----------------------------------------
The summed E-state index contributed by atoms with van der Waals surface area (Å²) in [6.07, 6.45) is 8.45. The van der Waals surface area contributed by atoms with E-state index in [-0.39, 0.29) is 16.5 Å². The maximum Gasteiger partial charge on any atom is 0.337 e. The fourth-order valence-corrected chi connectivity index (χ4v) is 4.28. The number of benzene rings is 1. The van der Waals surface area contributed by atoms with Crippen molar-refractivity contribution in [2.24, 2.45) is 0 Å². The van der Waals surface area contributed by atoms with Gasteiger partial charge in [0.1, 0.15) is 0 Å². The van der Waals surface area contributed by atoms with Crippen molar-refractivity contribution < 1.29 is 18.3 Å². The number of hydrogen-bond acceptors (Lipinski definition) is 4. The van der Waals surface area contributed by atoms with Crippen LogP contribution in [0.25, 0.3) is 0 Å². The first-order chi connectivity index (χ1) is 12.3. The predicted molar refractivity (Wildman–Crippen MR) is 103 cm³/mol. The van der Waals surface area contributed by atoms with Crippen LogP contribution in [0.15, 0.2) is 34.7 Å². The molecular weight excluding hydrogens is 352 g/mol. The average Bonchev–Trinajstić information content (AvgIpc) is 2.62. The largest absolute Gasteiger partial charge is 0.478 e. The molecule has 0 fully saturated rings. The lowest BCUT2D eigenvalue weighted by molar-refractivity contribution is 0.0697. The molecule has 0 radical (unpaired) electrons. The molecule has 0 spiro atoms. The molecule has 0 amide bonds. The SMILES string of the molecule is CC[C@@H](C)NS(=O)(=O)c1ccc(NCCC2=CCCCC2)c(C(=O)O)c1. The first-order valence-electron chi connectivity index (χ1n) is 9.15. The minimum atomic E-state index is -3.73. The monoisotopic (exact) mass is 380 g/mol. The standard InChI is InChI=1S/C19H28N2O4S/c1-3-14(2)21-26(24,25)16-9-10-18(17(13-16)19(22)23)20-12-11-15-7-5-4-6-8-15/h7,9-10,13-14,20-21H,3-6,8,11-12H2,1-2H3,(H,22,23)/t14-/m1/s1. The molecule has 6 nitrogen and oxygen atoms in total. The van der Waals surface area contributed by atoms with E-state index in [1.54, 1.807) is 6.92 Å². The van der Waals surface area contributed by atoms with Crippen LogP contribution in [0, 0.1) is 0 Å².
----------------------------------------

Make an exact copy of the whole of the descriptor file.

The summed E-state index contributed by atoms with van der Waals surface area (Å²) in [6.07, 6.45) is 8.45. The van der Waals surface area contributed by atoms with E-state index in [-0.39, 0.29) is 16.5 Å². The maximum Gasteiger partial charge on any atom is 0.337 e. The fourth-order valence-corrected chi connectivity index (χ4v) is 4.28. The number of benzene rings is 1. The van der Waals surface area contributed by atoms with Crippen molar-refractivity contribution in [2.24, 2.45) is 0 Å². The van der Waals surface area contributed by atoms with Gasteiger partial charge in [0.1, 0.15) is 0 Å². The van der Waals surface area contributed by atoms with Crippen molar-refractivity contribution < 1.29 is 18.3 Å². The number of hydrogen-bond acceptors (Lipinski definition) is 4. The van der Waals surface area contributed by atoms with Crippen LogP contribution in [0.25, 0.3) is 0 Å². The first-order chi connectivity index (χ1) is 12.3. The predicted molar refractivity (Wildman–Crippen MR) is 103 cm³/mol. The van der Waals surface area contributed by atoms with Crippen LogP contribution in [0.15, 0.2) is 34.7 Å². The molecular weight excluding hydrogens is 352 g/mol. The average Bonchev–Trinajstić information content (AvgIpc) is 2.62. The largest absolute Gasteiger partial charge is 0.478 e. The molecule has 0 fully saturated rings. The lowest BCUT2D eigenvalue weighted by molar-refractivity contribution is 0.0697. The molecule has 0 radical (unpaired) electrons. The molecule has 0 spiro atoms. The molecule has 0 amide bonds. The SMILES string of the molecule is CC[C@@H](C)NS(=O)(=O)c1ccc(NCCC2=CCCCC2)c(C(=O)O)c1. The first-order valence-electron chi connectivity index (χ1n) is 9.15. The minimum atomic E-state index is -3.73. The monoisotopic (exact) mass is 380 g/mol. The standard InChI is InChI=1S/C19H28N2O4S/c1-3-14(2)21-26(24,25)16-9-10-18(17(13-16)19(22)23)20-12-11-15-7-5-4-6-8-15/h7,9-10,13-14,20-21H,3-6,8,11-12H2,1-2H3,(H,22,23)/t14-/m1/s1. The molecule has 6 nitrogen and oxygen atoms in total. The van der Waals surface area contributed by atoms with E-state index in [1.54, 1.807) is 6.92 Å². The van der Waals surface area contributed by atoms with Crippen LogP contribution in [0, 0.1) is 0 Å².